5. Tell a Story
Now that you have an animated setting for a story, you’ll add two characters and sequence dialogue between them.
To start though, select a boat for your story.
Click the “boat” sprite, and click the costumes tab.
There are four costumes here that you can choose from.
Click one to select it.
Next, choose two characters to put on this boat.
Click, “choose sprite from library,” and select your first character.
These characters will be on a boat together, so think about what kind of story you want to tell.
What two characters would be interesting to put on a boat together?
Maybe they’re two characters who don’t get along, or who might not agree on where they’re going.
Maybe they ended up on the boat by accident?
This example chooses a penguin for the first character.
Once you have one character, add another.
This example uses a dinosaur, but you will use the characters you choose.
To flip a sprite so that the two sprites are facing each other, click the costumes tab and the “flip left right” button.
Click and drag the characters around the stage to move them.
The characters will be in front of the boat when you do this.
To fix this, program the boat and the water to go to the front of the stage.
Click the boat.
This sprite is already programmed to go to the front, then go back 1 layer.
Click the water sprite, and add a “go to front” block from the looks menu under the “When flag clicked.”
Click the flag to test it out.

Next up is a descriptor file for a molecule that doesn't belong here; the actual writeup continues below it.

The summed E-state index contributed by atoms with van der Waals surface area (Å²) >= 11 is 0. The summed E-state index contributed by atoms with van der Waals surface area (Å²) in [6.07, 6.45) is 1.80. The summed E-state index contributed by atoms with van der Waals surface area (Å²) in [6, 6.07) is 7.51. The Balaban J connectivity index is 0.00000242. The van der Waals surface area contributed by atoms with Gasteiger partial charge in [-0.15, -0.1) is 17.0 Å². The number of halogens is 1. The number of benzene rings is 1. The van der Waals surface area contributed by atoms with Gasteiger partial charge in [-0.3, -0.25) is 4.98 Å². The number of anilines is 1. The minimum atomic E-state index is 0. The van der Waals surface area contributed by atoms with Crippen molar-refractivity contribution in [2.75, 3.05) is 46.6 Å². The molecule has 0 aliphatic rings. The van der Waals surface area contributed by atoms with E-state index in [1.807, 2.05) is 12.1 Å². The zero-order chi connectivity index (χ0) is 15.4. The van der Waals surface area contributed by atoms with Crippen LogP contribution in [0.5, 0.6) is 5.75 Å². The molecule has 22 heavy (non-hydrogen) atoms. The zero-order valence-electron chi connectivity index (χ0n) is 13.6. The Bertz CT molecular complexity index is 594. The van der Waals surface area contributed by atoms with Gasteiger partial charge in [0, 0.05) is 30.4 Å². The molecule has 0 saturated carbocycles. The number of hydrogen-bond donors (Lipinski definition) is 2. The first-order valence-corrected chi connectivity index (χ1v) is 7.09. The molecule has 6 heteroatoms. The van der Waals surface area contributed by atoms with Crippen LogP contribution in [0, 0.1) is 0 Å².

Great, your two sprites look like they’re in the boat.
Select one sprite to start your dialogue.
Then, from the looks menu, drag out a “say” block.
Click to run this. The first sprite should say, “Hello!”
Change the value of this block to the first line of dialogue in your story.
How will this character start your story?
Consider why these characters are on a boat together.
Are they stuck?
Going on a cruise?
Looking for treasure?
Think about the story you want to tell before you start to write dialogue.
This example says, “I think we’re lost!”
Next, select the other character sprite.
Drag out a “say” block, and write the next piece of dialogue.
How does this sprite respond to what the other character said?
This example sprite says, “What makes you say that?
but your project should tell your story.
To run these blocks, you have to click them.
Remember from earlier, though, that you can make code run when the flag is clicked.
Add a “when flag clicked” event to each “say” block.
Click the flag to test this.
There’s the wave animation, and both sprites start talking.
They talk at the same time, though.
Two characters talking at the same time is hard to follow.
To fix this, add a “wait” block before the “when flag clicked” block for the second character who talks.
Each character talks for 2 seconds now, so change the value of this block to 2 seconds.
Click the flag to test.
Awesome, one sprite talks, and the second one responds.
Continue the characters’ conversation using “say” and “wait” blocks.
Click back on the first sprite that talks, add a “wait” block, and change the value to 2 seconds.
Then, add another “say” block.
While you sequence dialogue between the two sprites, test often so you catch mistakes as they happen.
If two sprites talk at the same time, read your code in the order that it runs to help find the “bug” or unexpected behavior.
Continue to build as complex of a story as you’d like.
After you’ve told a story, move on to the next page to learn about more ways to add code to this project using the add-ons.
Now, it’s your turn: Add two sprites. Add a "go to front" block to the water sprite.
Add “when flag clicked” and “say” blocks to the first sprite to make it talk.
Add “when flag clicked,” “wait,” and “say” blocks to the second sprite to make it talk.
Continue to build your dialogue until you’ve made a story!